JACKSONVILLE — Florida State coach Bobby Bowden said the reality that today's Gator Bowl will be his final game has sunk in, not that he has paid any attention to it.
"The way I feel, it's another ball game and, then of course, when the game is over it'll be my last one. It's not a big deal to me," he said Thursday.
Well, after Wednesday morning's final practice, his last one, he and his players shared a poignant moment. They huddled at midfield as usual, but this time the players put a hand on Bowden, and team chaplain Clint Purvis led them in a prayer.
"Is it emotional for me? It's gratifying and I thank them for doing that and it's meaningful to me," said Bowden, who later served as grand marshal of the Gator Bowl parade and tooled around town in a red Corvette convertible. "The thing I'll miss the most is the guys. The thing I'll miss the most, no doubt, is the boys. And not just the ones who are here. I'll miss the (Chris) Weinkes. I'll miss the (Charlie) Wards. I'll miss the Ron Simmons. I'm sure I'll run into them somewhere, but it's the people you've been with that you miss. That's part of life. Gee whiz, there's more to life to me than football, folks."
FSU is expecting more than 300 former Seminoles to be at the game, lining up as Bowden and his players walk into the stadium. (Bowden, in vintage form, quipped he hopes there's some folks waiting for them on the walk; "You ever try to slap a hand and there ain't one there.")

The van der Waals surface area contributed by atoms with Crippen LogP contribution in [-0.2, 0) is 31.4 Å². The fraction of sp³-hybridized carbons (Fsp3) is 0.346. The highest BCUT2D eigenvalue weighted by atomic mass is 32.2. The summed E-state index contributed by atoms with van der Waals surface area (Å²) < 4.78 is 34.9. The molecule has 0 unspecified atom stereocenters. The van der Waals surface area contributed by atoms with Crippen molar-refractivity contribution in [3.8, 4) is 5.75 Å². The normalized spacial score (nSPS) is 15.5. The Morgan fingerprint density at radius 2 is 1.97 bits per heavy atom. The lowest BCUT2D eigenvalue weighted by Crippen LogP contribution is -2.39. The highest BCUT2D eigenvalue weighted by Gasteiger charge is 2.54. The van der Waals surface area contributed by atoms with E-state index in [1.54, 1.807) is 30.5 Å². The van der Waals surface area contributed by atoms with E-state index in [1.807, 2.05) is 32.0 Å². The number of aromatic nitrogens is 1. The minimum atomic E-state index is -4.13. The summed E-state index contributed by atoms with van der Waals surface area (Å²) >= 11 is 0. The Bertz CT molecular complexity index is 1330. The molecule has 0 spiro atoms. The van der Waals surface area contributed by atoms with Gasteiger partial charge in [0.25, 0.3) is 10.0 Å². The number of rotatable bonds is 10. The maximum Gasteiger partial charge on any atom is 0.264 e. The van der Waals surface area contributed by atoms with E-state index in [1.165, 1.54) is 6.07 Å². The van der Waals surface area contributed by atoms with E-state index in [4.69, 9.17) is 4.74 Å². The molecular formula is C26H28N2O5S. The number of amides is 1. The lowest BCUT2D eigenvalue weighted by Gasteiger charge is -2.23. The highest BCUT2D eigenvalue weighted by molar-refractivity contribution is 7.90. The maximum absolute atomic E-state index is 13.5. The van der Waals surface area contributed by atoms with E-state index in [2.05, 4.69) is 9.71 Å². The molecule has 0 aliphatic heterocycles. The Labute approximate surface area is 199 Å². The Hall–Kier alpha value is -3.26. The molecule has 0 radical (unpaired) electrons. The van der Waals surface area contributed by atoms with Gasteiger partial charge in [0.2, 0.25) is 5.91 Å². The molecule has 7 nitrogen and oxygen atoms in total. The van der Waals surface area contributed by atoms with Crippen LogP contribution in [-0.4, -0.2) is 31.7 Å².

"I think I'm truly blessed," senior LB Dekoda Watson said. "Yes, it's going to be very emotional out there. I know once we hit the field there's going to be a lot of people out there supporting Bobby Bowden, whether it's West Virginia or Florida State (fans). It's going to be a very special moment, and it's going to be emotional for all of us."
Coming full circle: Bowden said he couldn't be happier about being in the Gator Bowl, saying his Seminoles (6-6) were "very fortunate" to receive the invitation and it "seems like it was meant to be."
After he took the Florida State job in January 1976, the first stop on his inaugural spring tour of booster clubs was Jacksonville.
"That's kind of where we started," he said. "It's also where it's going to end."
Where's the love? Although the Mountaineers understand the attention the Seminoles and Bowden have received the last few weeks, senior LB Reed Williams said they feel somewhat slighted.
"It's weird," he said. "We continue to win football games, but we still don't get the respect we deserve."
The final word: "If I could have won some more ball games, I'd have signed another five-year contract with the way I feel. I feel good, you know it? But I didn't win enough daggum games to deserve it." — Bowden